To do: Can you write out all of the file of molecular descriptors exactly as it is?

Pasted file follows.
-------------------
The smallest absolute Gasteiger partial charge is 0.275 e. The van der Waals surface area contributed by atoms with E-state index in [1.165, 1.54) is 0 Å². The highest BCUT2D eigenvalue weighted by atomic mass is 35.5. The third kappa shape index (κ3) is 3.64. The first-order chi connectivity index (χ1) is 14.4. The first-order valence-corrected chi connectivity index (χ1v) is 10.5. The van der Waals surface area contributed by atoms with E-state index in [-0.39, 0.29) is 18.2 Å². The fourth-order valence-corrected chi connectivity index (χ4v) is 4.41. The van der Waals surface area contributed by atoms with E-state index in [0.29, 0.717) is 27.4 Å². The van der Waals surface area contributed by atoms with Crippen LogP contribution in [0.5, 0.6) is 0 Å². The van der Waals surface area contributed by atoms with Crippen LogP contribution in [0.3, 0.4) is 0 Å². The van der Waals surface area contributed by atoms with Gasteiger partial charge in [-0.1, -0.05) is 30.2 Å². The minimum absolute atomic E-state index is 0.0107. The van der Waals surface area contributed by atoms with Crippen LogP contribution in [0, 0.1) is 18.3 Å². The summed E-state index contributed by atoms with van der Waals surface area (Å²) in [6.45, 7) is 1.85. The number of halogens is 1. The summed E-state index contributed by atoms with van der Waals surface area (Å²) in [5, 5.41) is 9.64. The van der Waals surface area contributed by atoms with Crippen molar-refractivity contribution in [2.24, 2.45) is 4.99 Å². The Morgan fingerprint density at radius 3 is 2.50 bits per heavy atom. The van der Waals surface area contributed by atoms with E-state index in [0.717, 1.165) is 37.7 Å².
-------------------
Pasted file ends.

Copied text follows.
The smallest absolute Gasteiger partial charge is 0.275 e. The van der Waals surface area contributed by atoms with E-state index in [1.165, 1.54) is 0 Å². The highest BCUT2D eigenvalue weighted by atomic mass is 35.5. The third kappa shape index (κ3) is 3.64. The first-order chi connectivity index (χ1) is 14.4. The first-order valence-corrected chi connectivity index (χ1v) is 10.5. The van der Waals surface area contributed by atoms with E-state index in [-0.39, 0.29) is 18.2 Å². The fourth-order valence-corrected chi connectivity index (χ4v) is 4.41. The van der Waals surface area contributed by atoms with E-state index in [0.29, 0.717) is 27.4 Å². The van der Waals surface area contributed by atoms with Crippen LogP contribution in [0.5, 0.6) is 0 Å². The van der Waals surface area contributed by atoms with Crippen LogP contribution in [0.3, 0.4) is 0 Å². The van der Waals surface area contributed by atoms with Gasteiger partial charge in [-0.1, -0.05) is 30.2 Å². The minimum absolute atomic E-state index is 0.0107. The van der Waals surface area contributed by atoms with Crippen LogP contribution in [0, 0.1) is 18.3 Å². The summed E-state index contributed by atoms with van der Waals surface area (Å²) in [6.45, 7) is 1.85. The number of halogens is 1. The summed E-state index contributed by atoms with van der Waals surface area (Å²) in [5, 5.41) is 9.64. The van der Waals surface area contributed by atoms with Crippen molar-refractivity contribution in [2.24, 2.45) is 4.99 Å². The Morgan fingerprint density at radius 3 is 2.50 bits per heavy atom. The van der Waals surface area contributed by atoms with E-state index in [0.717, 1.165) is 37.7 Å².